Paleo-Interview with Paul R. Murdoch Jr.
Welcome, readers, to another Paleo-Interview installment! Today we are pleased to interview Paul R. Murdoch Jr., avocational paleontologist.
Paul R. Murdoch Jr. is an avocational paleontologist from Pennsylvania. Although he lives in PA, he spends his free-time at his summer house along the Calvert Cliffs of Maryland looking for Miocene marine fossils. He has found and donated numerous articulated cetaceans (whales and dolphins) along the cliffs and works closely with the Calvert Marine Museum Paleontologists to help with excavations. Paul is president of the Calvert Marine Museum Fossil Club, past president of the Special Friends of the Aurora Fossil Museum, and runs Chesapeake Heritage and Paleontology Tours, which provide fossil tours of the Calvert Cliffs area of Maryland. In his interview below, he shares his love of paleontology.
How did you become interested in paleontology?
I was always interested in rocks and dinosaurs as a kid. This translated to a love of the outdoors but I never outgrew my interest in fossils. In 1991 I was dating the girl I would eventually marry and one of our first overnight trips together was to Calvert Cliffs were she had spent many weeks of her summers fossil hunting with her family. One walk and I was hooked and I’m still happy to go fossil hunt any time I can!
What is your favorite type of fossil or location for fossil hunting?
My favorite place is the Calvert Cliffs of Maryland. In my opinion more of the area should have been preserved for educational and future paleontological study. Along the cliffs everyone wants to find a sharks tooth; like a big “Megalodon” or a small symphysial cowshark tooth. I’m thrilled when I find one of those; but really I am usually out looking for my next marine mammal skull. Finding a relatively complete dolphin or whale skull is always exciting to me. My favorite of these are any of the Squalodon species and I’ve been lucky enough to have found three sets of associated Squalodon remains so far.
Paul fossil hunting at the Calvert Cliffs during winter.
What was your favorite discovery or field experience?
My favorite; boy that’s hard… I’m lucky enough to have found the holotype specimen for possibly three new species of whales/dolphins that are to be named in the upcoming book by the Calvert Marine Museum. The book will update for the first time in over 100 years the marine and terrestrial mammals found there. The cool thing is all three of these specimens were found in collaboration with numerous people so each was a team effort. So… I will go with a Squalodon found in 2001 that I hope will be named as a new species. It’s bigger than Squalodon calvertensis so that’s pretty cool by itself!
Part of the jaws of a Squalodon specimen Paul found along the Calvert Cliffs.
Have you donated specimens to professional institutions or contributed to professional research? If so, explain that experience.
I’ve donated specimens to the Smithsonian, Calvert Marine Museum (CMM) and Virginia Museum of Natural History. I’ve also loaned specimens for display or assisted in funding research to the Calvert Marine Museum, Reading Public Museum, Aurora Fossil Museum, New Jersey State Museum and Louisiana State University. I have donated almost all of my best finds to the CMM and have reported 100s of specimens in the cliffs for their Paleo department to secure permission and quarry. Currently I’m pushing for a study of Squalodon teeth; hoping that the results will indicate a fourth to be determined species. I also have a dog tooth awaiting testing as a possible new species with the Pennsylvania State Museum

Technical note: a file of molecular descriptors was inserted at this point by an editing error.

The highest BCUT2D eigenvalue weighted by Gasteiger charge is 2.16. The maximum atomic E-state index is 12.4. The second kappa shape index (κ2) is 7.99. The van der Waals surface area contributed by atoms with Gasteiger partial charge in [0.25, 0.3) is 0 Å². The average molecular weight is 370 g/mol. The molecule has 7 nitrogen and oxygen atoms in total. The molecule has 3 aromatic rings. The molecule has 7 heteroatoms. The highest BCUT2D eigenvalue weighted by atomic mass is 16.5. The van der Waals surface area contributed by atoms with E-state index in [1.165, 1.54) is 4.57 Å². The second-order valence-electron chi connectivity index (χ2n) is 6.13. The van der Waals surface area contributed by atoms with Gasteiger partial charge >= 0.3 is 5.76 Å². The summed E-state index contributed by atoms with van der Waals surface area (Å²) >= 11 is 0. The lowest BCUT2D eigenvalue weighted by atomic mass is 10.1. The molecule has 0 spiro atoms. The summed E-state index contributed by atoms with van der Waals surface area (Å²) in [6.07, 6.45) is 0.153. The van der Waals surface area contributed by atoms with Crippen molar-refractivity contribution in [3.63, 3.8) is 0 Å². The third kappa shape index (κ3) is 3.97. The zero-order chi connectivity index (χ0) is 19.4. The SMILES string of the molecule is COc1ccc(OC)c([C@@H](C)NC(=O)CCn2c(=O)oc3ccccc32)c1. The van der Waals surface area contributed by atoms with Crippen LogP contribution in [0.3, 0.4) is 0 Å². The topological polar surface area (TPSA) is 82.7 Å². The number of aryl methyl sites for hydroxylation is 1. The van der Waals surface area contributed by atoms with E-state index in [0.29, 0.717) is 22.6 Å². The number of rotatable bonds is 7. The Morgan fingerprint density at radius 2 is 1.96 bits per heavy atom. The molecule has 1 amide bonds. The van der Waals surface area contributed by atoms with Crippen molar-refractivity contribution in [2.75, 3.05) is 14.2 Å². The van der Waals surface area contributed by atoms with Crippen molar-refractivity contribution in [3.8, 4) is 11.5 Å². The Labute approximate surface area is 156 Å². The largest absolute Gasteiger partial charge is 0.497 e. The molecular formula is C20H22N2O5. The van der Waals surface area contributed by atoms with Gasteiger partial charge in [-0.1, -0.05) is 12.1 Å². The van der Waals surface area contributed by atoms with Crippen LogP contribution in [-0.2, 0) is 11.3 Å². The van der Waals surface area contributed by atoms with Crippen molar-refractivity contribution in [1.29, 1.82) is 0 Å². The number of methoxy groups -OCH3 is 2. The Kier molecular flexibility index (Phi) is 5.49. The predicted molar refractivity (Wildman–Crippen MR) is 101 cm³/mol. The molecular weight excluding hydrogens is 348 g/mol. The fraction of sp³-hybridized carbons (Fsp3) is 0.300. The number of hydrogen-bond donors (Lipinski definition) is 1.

Paul helping excavate a cetacean specimen with the Calvert Marine Museum at the Calvert Cliffs
Is there anything else you want to tell our readers about avocational paleontology?
Over 95% of paleontologists never get to work for a museum. Those that do work for a museum spend over 90% of their time in the office; mostly on securing future funding and researching already cataloged specimens. Over 80% of the finds in all museum collections are not from these professionals, but from amateurs and volunteers. Statistically the need for avocational paleontologists is self-evident. For me, I got tired of spotting remains and waiting for the CMM to obtain permission only to see the fossil get ruined by amateurs who were probably just excited to spot something but ignorant about the laws and ways to properly go about collecting fossils and preserving them. These finds are millions of years old but are brittle and can be ruined in seconds. So in 2017, I started CHAPTours as a way to introduce and educate people who are interested in finding fossils along the Calvert Cliffs on how to legally fossil hunt. This way they can get educated not only on what to find but the when, where, and how as well as the paleontological and local history of the area. I hope that I’m able to do this for the next 30 years; as long as I’m physically able to do so.
One of the plaster jackets of a very complete Eurhinodelphis (long-snouted dolphin) specimen that Paul found along the Calvert Cliffs.
Are you an avocational paleontologist and want to connect with an international community of paleontologists? Then you might consider joining the Paleontological Society, which offers discounted memberships for amateur/avocational paleontologists. Join online here!